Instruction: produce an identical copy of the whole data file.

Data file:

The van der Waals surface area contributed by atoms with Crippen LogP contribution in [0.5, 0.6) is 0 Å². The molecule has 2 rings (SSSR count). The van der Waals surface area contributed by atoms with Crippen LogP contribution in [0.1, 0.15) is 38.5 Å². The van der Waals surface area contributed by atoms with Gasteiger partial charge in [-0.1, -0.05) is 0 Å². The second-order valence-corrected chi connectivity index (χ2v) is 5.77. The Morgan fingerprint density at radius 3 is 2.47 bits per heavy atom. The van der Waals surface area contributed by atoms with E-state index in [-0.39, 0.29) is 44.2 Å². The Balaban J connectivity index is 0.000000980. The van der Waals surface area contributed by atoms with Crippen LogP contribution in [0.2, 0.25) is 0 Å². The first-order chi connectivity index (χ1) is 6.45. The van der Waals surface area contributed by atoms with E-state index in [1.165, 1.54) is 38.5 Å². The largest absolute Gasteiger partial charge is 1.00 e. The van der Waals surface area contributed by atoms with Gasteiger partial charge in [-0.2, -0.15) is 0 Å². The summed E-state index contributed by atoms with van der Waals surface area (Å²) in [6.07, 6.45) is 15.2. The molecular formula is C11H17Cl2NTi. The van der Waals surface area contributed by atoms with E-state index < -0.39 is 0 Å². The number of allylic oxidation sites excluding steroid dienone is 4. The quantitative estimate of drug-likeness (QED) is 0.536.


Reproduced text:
The van der Waals surface area contributed by atoms with Crippen LogP contribution in [0.5, 0.6) is 0 Å². The molecule has 2 rings (SSSR count). The van der Waals surface area contributed by atoms with Crippen LogP contribution in [0.1, 0.15) is 38.5 Å². The van der Waals surface area contributed by atoms with Gasteiger partial charge in [-0.1, -0.05) is 0 Å². The second-order valence-corrected chi connectivity index (χ2v) is 5.77. The Morgan fingerprint density at radius 3 is 2.47 bits per heavy atom. The van der Waals surface area contributed by atoms with E-state index in [-0.39, 0.29) is 44.2 Å². The Balaban J connectivity index is 0.000000980. The van der Waals surface area contributed by atoms with Crippen LogP contribution in [0.2, 0.25) is 0 Å². The first-order chi connectivity index (χ1) is 6.45. The van der Waals surface area contributed by atoms with E-state index in [1.165, 1.54) is 38.5 Å². The largest absolute Gasteiger partial charge is 1.00 e. The van der Waals surface area contributed by atoms with Gasteiger partial charge in [-0.2, -0.15) is 0 Å². The summed E-state index contributed by atoms with van der Waals surface area (Å²) in [6.07, 6.45) is 15.2. The molecular formula is C11H17Cl2NTi. The van der Waals surface area contributed by atoms with E-state index < -0.39 is 0 Å². The number of allylic oxidation sites excluding steroid dienone is 4. The quantitative estimate of drug-likeness (QED) is 0.536.